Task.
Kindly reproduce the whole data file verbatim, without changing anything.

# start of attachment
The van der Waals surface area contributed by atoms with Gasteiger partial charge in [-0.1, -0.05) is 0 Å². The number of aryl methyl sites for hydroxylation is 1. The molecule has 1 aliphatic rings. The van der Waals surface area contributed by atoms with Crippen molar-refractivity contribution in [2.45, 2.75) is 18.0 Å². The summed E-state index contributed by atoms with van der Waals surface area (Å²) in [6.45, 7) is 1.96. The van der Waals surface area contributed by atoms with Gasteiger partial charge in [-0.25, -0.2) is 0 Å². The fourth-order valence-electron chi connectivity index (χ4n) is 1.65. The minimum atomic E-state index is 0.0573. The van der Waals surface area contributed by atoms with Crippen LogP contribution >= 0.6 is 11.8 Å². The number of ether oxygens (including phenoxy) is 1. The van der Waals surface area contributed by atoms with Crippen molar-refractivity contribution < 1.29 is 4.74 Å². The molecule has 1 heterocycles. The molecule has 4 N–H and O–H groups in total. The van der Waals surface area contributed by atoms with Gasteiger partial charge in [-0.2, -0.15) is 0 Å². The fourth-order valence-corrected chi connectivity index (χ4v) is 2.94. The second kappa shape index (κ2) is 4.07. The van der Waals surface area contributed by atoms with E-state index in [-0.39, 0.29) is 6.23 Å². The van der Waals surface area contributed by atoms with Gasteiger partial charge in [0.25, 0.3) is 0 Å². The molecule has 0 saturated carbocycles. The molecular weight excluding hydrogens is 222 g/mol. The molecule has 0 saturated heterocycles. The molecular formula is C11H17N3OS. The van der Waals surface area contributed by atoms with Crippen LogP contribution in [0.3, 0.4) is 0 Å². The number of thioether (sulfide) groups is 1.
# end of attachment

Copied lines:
The van der Waals surface area contributed by atoms with Gasteiger partial charge in [-0.1, -0.05) is 0 Å². The number of aryl methyl sites for hydroxylation is 1. The molecule has 1 aliphatic rings. The van der Waals surface area contributed by atoms with Crippen molar-refractivity contribution in [2.45, 2.75) is 18.0 Å². The summed E-state index contributed by atoms with van der Waals surface area (Å²) in [6.45, 7) is 1.96. The van der Waals surface area contributed by atoms with Gasteiger partial charge in [-0.25, -0.2) is 0 Å². The fourth-order valence-electron chi connectivity index (χ4n) is 1.65. The minimum atomic E-state index is 0.0573. The van der Waals surface area contributed by atoms with Crippen LogP contribution >= 0.6 is 11.8 Å². The number of ether oxygens (including phenoxy) is 1. The van der Waals surface area contributed by atoms with Crippen molar-refractivity contribution < 1.29 is 4.74 Å². The molecule has 1 heterocycles. The molecule has 4 N–H and O–H groups in total. The van der Waals surface area contributed by atoms with Gasteiger partial charge in [-0.2, -0.15) is 0 Å². The fourth-order valence-corrected chi connectivity index (χ4v) is 2.94. The second kappa shape index (κ2) is 4.07. The van der Waals surface area contributed by atoms with E-state index in [-0.39, 0.29) is 6.23 Å². The van der Waals surface area contributed by atoms with Gasteiger partial charge in [0.25, 0.3) is 0 Å². The molecule has 0 saturated carbocycles. The molecular weight excluding hydrogens is 222 g/mol. The molecule has 0 saturated heterocycles. The molecular formula is C11H17N3OS. The van der Waals surface area contributed by atoms with Crippen LogP contribution in [0.3, 0.4) is 0 Å². The number of thioether (sulfide) groups is 1.